The Chairman. And we do have to give respectful consideration to the estimates of the National Resources Committee and the Budget and the President himself, and the authorities that be, to systematize this enormous amount of work that we have laid, and which is in progress.

Emergency Activities And New Activities Established In The Interior Department

Mr. Rich. I was interested, Secretary Ickes, when I wrote you on February 25, in reference to the various organizations that have come into your Department, and those activities that have gone out of your Department, because I recall very definitely a year or so ago a statement that you made before the Public Lands Committee on conservation, and I am, in a measure, sympathetic with many of your ideas.

In order to be brief I would like to insert in the record the emergency activities that were established in the Department as given to me in reply to this letter, if that is satisfactory to you.

Secretary Ickes. That is quite all right.

Mr. Rich. And also the new activities that were established in the Interior Department, and the list of activities that were transferred to the Interior Department.

Secretary Ickes. Yes.

The Chairman. We usually put that in the record of the hearings. I think the last time we had 18 new activities.

Mr. Rich. They list some 20 new activities.

The Chairman. Yes.

(The letters and the lists of activities referred to are as follows:)

February 25, 1937. Hon. Harold L. Ickes, Secretary of the Interior,

Washington, D. C. My Dear Mr. Ickes: In order to give your Department the benefit of every possible consideration in connection with requested appropriation, I believe it would be very helpful if you would send me a list of agencies and bureaus under your departmental administration which have been created as emergency activities. Also, kindly note any new agencies or activities brought under your administration since your assumption of the secretaryship.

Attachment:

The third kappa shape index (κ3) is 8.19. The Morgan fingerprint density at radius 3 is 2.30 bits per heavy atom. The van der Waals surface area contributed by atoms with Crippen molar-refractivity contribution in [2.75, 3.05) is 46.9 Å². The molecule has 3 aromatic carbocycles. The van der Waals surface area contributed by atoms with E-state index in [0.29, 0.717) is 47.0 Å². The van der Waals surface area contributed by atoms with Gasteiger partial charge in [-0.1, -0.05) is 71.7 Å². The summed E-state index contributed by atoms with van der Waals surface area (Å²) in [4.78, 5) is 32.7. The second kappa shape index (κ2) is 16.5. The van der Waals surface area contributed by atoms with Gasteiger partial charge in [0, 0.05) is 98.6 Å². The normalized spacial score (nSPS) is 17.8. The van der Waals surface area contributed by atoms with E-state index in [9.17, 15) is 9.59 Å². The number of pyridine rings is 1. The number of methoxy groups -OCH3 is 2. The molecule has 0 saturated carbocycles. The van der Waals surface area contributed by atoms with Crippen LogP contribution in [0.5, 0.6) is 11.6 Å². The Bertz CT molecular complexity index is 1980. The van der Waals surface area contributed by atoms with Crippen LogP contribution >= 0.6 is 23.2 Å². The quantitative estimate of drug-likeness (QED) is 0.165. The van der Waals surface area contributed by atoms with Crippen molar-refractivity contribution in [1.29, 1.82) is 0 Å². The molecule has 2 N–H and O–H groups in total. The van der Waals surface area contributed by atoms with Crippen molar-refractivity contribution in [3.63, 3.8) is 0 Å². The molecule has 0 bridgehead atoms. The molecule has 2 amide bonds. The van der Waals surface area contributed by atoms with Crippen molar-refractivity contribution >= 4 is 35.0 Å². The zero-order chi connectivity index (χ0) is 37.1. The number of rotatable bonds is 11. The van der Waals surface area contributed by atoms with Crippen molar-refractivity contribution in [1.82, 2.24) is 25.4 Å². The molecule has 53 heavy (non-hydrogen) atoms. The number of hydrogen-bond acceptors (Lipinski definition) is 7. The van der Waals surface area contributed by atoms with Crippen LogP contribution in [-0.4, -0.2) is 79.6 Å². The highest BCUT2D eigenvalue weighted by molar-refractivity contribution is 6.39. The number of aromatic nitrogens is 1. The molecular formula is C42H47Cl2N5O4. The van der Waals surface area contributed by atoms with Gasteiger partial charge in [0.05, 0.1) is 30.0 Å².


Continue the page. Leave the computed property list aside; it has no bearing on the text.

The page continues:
As one of the members of the subcommittee for the consideration of the Interior Department appropriation bill I think this information would be of value to me at this time.

Thanking you in advance for same, I am,
Very respectfully,

Robert F. Rich.

Interior Department, Washington, March 4, 1937. Hon. Robert F. Rich,

House of Representatives. My Dear Mr. Rich: In response to your request of February 25, I am glad to send you herewith a list of new activities brought under my supervision since assuming the office of Secretary of the Interior, and a list of the emergency activities established in this Department. Sincerely yours,

Harold L. Ickes,

Secretary of the Interior.

Emergency Activities Established In The Interior Department

1. Puerto Rico Reconstruction Administration.

2. Recreational demonstration projects in national parks.

3. Work camps in national parks.

4. Emergency conservation work in national parks, on Indian reservations, grazing areas, reclamation projects, territories, and island possessions, etc.

Secretary Ickes. The activities listed as 2, 3, and 4 are under the direction of regular agencies of the Department, but they operate as separate units thereunder. This list, of course, does not include emergency projects of the various bureaus and offices of the Department for which separate administrative units have not been established.


1. Division of Grazing, Office of the Secretary.

2. Division of Motion Pictures, Office of the Secretary.

3. Petroleum Conservation Division, Office of the Secretary.

4. Board of Indian Arts and Crafts.

5. National Bituminous Coal Commission.

6. Consumers' Counsel, of the National Bituminous Coal Commission.


To the Office of the Secretary

1. United States Geographic Board.

2. Administration of Puerto Rico.

Separate Bureau

3. Bureau of Mines.